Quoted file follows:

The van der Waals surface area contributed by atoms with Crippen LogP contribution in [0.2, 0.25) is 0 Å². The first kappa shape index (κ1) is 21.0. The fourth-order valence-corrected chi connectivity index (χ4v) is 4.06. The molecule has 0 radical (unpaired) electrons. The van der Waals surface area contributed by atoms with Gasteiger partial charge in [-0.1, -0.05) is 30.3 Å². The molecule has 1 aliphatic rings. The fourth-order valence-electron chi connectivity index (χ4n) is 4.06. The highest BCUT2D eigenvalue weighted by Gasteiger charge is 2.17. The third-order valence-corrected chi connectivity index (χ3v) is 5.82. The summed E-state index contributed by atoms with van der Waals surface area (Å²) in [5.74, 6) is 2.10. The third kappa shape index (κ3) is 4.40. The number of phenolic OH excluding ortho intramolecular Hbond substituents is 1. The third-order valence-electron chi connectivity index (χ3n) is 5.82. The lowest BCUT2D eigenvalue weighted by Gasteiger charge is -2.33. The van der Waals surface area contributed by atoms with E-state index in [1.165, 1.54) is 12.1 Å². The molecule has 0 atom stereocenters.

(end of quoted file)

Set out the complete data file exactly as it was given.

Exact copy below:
The van der Waals surface area contributed by atoms with Crippen LogP contribution in [0.2, 0.25) is 0 Å². The first kappa shape index (κ1) is 21.0. The fourth-order valence-corrected chi connectivity index (χ4v) is 4.06. The molecule has 0 radical (unpaired) electrons. The van der Waals surface area contributed by atoms with Gasteiger partial charge in [-0.1, -0.05) is 30.3 Å². The molecule has 1 aliphatic rings. The fourth-order valence-electron chi connectivity index (χ4n) is 4.06. The highest BCUT2D eigenvalue weighted by Gasteiger charge is 2.17. The third-order valence-corrected chi connectivity index (χ3v) is 5.82. The summed E-state index contributed by atoms with van der Waals surface area (Å²) in [5.74, 6) is 2.10. The third kappa shape index (κ3) is 4.40. The number of phenolic OH excluding ortho intramolecular Hbond substituents is 1. The third-order valence-electron chi connectivity index (χ3n) is 5.82. The lowest BCUT2D eigenvalue weighted by Gasteiger charge is -2.33. The van der Waals surface area contributed by atoms with E-state index in [1.165, 1.54) is 12.1 Å². The molecule has 0 atom stereocenters.